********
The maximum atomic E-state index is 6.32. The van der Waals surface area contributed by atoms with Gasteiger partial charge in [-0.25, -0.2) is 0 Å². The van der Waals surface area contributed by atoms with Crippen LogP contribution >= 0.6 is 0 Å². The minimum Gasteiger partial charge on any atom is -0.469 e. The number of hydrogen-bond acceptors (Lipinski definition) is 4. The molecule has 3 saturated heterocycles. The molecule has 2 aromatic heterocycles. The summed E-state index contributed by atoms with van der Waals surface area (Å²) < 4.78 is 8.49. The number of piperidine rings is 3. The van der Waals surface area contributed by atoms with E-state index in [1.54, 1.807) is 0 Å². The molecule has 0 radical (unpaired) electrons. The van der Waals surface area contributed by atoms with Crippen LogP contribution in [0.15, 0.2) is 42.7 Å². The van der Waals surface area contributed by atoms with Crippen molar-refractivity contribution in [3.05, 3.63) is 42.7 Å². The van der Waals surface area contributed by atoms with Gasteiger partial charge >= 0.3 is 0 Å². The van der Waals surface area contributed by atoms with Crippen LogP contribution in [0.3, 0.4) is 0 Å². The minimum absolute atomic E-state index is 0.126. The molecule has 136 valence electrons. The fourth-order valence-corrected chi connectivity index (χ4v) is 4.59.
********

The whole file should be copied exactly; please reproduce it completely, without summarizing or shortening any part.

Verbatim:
The maximum atomic E-state index is 6.32. The van der Waals surface area contributed by atoms with Gasteiger partial charge in [-0.25, -0.2) is 0 Å². The van der Waals surface area contributed by atoms with Crippen LogP contribution >= 0.6 is 0 Å². The minimum Gasteiger partial charge on any atom is -0.469 e. The number of hydrogen-bond acceptors (Lipinski definition) is 4. The molecule has 3 saturated heterocycles. The molecule has 2 aromatic heterocycles. The summed E-state index contributed by atoms with van der Waals surface area (Å²) < 4.78 is 8.49. The number of piperidine rings is 3. The van der Waals surface area contributed by atoms with E-state index in [1.54, 1.807) is 0 Å². The molecule has 0 radical (unpaired) electrons. The van der Waals surface area contributed by atoms with Crippen LogP contribution in [0.15, 0.2) is 42.7 Å². The van der Waals surface area contributed by atoms with Crippen molar-refractivity contribution in [3.05, 3.63) is 42.7 Å². The van der Waals surface area contributed by atoms with Gasteiger partial charge >= 0.3 is 0 Å². The van der Waals surface area contributed by atoms with Crippen LogP contribution in [0.3, 0.4) is 0 Å². The minimum absolute atomic E-state index is 0.126. The molecule has 136 valence electrons. The fourth-order valence-corrected chi connectivity index (χ4v) is 4.59.